• GUESTS

    If You  want access  to member only forums on FM, You will need to Sign-in or  Sign-Up now .

    This box will disappear once you are signed in as a member.

  • WE CREATE LONG TERM, MEANINGFUL RELATIONSHIPS IN HERE ... PLEASE JOIN US.

    You know what we all love...

    RECEIVE THE GIFTS MEMBERS SHARE WITH YOU HERE...THEN...CREATE SOMETHING TO ENCHANT OTHERS THAT YOU WANT TO SHARE
    When you enchant people, you fill them with delight and yourself in return. Have Fun!!!

Recommended Posts

Guest

whats the best way to rig for cats??
line size & type?? boat or pontoon??
25yrs ago on the potomac in va. we used 3way swivels with drop sinker, 2/0 hook,
uncle josh cat fish bait, frogs, rotted meat.
never been on the red & haven't gone after cats for 23yrs but have an invite on the 14th so going to takeup the offer.
been reading past posts trying to get more informed.
any info would be appreciated.

Share this post


Link to post
Share on other sites
Guest

Mid summer cats are on the prowl more then ever, this is good, simplifies things a lot.

A good place to start is rod choice. A 7-9 foot med to heavy action rod will work well. I like glass rods and in particular E-Glass rods. E-Glass is a very tough material and helps to keep cats hooked up solid when they roll and brawl there way to the net. A very good E-Glass choice in my eyes is the Berkley Re-Flex rods. They are made to reflect light at night making bite detection an easy deal. Built to last and run on the reasonable side price wise, about $32.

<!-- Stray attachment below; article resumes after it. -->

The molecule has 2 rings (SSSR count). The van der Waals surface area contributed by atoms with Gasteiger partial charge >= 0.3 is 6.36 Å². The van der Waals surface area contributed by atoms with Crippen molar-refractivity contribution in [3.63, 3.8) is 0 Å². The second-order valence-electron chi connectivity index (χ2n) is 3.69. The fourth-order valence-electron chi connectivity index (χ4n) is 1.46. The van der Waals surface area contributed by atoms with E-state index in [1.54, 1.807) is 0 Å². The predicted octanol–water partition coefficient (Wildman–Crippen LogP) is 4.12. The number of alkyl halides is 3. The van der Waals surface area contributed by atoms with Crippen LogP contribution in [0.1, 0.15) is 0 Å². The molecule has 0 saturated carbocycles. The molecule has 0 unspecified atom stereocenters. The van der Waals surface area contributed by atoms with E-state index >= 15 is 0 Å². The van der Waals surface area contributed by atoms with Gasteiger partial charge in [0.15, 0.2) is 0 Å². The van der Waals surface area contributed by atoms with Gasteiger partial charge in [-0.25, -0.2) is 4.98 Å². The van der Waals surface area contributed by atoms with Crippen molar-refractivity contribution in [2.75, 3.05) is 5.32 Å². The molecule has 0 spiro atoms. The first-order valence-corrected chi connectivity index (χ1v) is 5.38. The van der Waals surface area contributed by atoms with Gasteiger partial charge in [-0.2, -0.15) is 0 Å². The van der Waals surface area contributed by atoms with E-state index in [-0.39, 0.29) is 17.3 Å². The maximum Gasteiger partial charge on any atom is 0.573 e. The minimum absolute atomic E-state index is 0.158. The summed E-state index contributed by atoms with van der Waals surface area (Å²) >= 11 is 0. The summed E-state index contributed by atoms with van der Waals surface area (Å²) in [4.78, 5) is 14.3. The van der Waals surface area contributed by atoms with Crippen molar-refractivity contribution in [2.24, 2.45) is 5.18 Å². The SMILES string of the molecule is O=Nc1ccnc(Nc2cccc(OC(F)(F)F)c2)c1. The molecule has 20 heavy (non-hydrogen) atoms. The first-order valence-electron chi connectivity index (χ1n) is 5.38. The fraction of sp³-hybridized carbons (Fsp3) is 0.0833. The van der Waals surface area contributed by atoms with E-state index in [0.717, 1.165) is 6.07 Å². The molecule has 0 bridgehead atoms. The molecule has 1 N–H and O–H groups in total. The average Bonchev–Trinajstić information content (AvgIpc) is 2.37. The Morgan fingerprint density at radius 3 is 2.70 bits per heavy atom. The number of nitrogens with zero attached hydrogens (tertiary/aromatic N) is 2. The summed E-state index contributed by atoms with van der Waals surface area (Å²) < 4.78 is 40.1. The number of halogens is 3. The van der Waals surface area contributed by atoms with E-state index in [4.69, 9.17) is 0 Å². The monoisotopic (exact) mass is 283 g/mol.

Line may vary upon conditions but a good all around line is Berkley Big Cat in 20-30 range. The new Iron Silk (HI-VIS)is what I like, very abrasion resistant and holds a knot well, good stuff. Super-braids work too, very well with glass rods in fact. I still prefer mono for most conditions through.

Terminal tackle. First off anything you toss in a river is potentially Terminal Tackle, so get used to that right away, stuff happens. Buy large 60-80 pound rates ball swivels in bulk, you will use them up in time, cheaper in bulk too.

Hooks range from 1-6 O/T Eagle Claw bait-holder hooks to my personal preference the Gamakatsu octopus style Circle hook. For most of your circle hook fishing for channel cats stock 6-8 O/T circle hooks.

gammy_oct_circl_601.jpg

Match the circle hook size to bait size and range of expected cats in the section your fishing. Six O/T is a good benchmark for frogs, 7 O/T for bigger Kitty's on larger cut baits. Leaders should range from 6-16" depending on conditions. Shorter in faster water or near heavy cover. Longer on less risky flats with fewer snags to hang in.

rig.jpg

A basic catfish slip rig, minus the tubing/knot protector that fits in between the bead and over the front half of the ball swivel.

A tip I will share on rigging that will save you a lot of terminal tackle is the weight choice. Try No-Roll weights, they look like a egg weight that has been run over by a truck.